I’ve already explored the importance of finding a photographer whose editing style you love, and how vastly one photographer’s finished product can vary from another’s, even when the starting point is the exact same SOOC (straight-out-of-camera) photo. You can find that post here.
Today I wanted to share a few of my before and after comparisons with you and give you a glimpse into my editing style, and how it has evolved and come into its own recently.
If you’re into photography, you’ve likely heard of Photoshop Actions or Lightroom Presets being sold, individually or in sets, to facilitate post production. Essentially, a series of actions in an editing program is recorded to then be reused on multiple images. Some are basic and do simple things like boost exposure and sharpen up the image. Some are more creative and add colour casts, grain, haze, heavy contrast, etc. The really great thing about actions and presets is that they can be a quick and simple way to really transform an image. They’re also great for achieving a certain look that you may not know how to recreate on your own (Photoshop can be complicated, to say the least!). It’s also great to have consistency in your work, and if you find an action (or a series of actions) that you love, it can help you develop an editing style that is unique and recognizable.
I first discovered the world of actions for myself last Spring. I’ve always been really picky about the look I want my photos to have, so I set out to find a handful of simple actions that enhanced my images without totally transforming them. I eventually found an editing groove and applied the same editing technique to almost all of my images. I would use actions on low opacity so as to not create an over-processed look and make sure I stayed true to the essence of the photo when it was taken, which is important to me.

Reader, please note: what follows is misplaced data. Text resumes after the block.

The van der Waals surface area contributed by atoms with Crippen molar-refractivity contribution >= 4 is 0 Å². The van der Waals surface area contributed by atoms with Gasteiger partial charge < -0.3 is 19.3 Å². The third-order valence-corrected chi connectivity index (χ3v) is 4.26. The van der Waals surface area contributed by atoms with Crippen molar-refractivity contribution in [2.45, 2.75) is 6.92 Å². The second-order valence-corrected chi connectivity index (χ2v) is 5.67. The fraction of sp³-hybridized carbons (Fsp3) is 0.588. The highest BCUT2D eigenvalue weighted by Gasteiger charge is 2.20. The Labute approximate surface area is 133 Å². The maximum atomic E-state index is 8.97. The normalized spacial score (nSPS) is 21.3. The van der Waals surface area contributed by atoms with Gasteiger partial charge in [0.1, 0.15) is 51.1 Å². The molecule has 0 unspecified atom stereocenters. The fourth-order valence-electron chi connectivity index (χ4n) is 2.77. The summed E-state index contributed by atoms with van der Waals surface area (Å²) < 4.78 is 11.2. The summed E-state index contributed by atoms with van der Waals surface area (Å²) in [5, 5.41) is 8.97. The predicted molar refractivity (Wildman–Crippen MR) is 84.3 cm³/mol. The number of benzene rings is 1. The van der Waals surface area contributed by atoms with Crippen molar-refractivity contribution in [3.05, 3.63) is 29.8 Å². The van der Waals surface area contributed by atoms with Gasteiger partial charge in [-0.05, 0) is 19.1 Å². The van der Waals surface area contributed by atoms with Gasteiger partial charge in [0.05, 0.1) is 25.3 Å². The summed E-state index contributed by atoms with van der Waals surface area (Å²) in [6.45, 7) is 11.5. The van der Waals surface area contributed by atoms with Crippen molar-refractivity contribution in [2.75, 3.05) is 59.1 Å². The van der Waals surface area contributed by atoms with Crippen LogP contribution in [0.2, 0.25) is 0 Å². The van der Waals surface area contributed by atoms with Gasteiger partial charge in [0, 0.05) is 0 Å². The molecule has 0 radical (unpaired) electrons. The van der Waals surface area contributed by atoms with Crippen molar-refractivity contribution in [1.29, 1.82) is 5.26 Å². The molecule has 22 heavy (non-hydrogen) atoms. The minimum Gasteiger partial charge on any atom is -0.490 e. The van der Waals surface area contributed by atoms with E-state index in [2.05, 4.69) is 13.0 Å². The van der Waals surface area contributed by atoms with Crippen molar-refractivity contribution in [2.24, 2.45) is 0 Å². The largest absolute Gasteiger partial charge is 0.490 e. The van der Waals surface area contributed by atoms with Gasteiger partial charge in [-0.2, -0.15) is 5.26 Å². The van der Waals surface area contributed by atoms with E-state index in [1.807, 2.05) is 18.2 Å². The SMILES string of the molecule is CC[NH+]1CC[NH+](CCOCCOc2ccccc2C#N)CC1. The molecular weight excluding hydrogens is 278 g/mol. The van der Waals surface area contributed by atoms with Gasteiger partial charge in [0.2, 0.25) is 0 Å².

The thing with actions, at least for me, is that you grow tired of them. Lucky for all of us, photographers are always putting out new action sets to keep up with the demand and the newest editing trends. But in my case, I wanted more than just new actions. I wanted to know how to create the look I wanted myself. I longed for complete creative control over my images. Essentially, I wanted to make my own actions. So I used the slower season (January-March for me) to really explore what I want to achieve with my editing and how I could get there. I researched, found tutorials online, and did a lot of trial and error. Photoshop curves became my best friend. I figured out how to add just a touch of a hazy matte finish while still keeping the image fresh, clean and timeless. In short, I figured out what I wanted to achieve with my images, and how to achieve it on my own. It’s been fun, liberating and so empowering to ditch my actions and just edit the way I want to edit. I still have so much to learn about Photoshop, but it’s been so exciting to have a few “Aha!” moments in the past few months. We truly are always learning.
I thought I’d share a few before and after comparisons for you. It’s important for me to try and nail the shot in-camera as much as possible, and to do as little “fixing” in post-processing as possible. That said, sometimes I intentionally underexpose to hold on to details in the sky or light, and sometimes I just plain old forget to adjust my settings until I’m a couple of clicks into a new shooting situation. This is why I always shoot RAW. The photos below are all hand-edits and have all undergone essentially the same action-free processing. I want my final image to stay true to the original colours and mood of the photograph. If it was a dark, gloomy, sunless day, then I’m going to embrace that… I won’t be adding a fake blue sky or throwing in some artificial sunflare. As much as I love me some golden sunlight, it’s gotta be real for this girl. That said, if there’s some dreamy, delicious sun, then I want to enhance it and allow it to set the tone for the image. I like my images to have a touch of matte haze to them, but just a touch. I also like to bring out the deeper tones, but I’m not about overly contrasted images. I like my photos soft but bright, fresh but hazy. Does that make any sense at all? I suppose the good thing about figuring out my own processing is that I can take all of my crazy non-coherent thoughts and work toward getting the result I want.
My style is certainly not for everyone, which is why, as I said at the beginning of this post, it’s important to find a photographer whose style is a good fit for you. And just in case anyone reading this has been lead to believe that I am anti-action, let me clarify. I loved actions while I used them, and some of my favourite photographers use actions and presets regularly. The important thing, I think, is to do what works for you. And because I am the kind of person who’d rather bake the bread than go to the finest bakery, this was the right path for me to take. And it’s a path that has made editing go from a tiresome task to an art form that fulfills my need to create – a MAJOR bonus, since editing is a HUGE part of my life!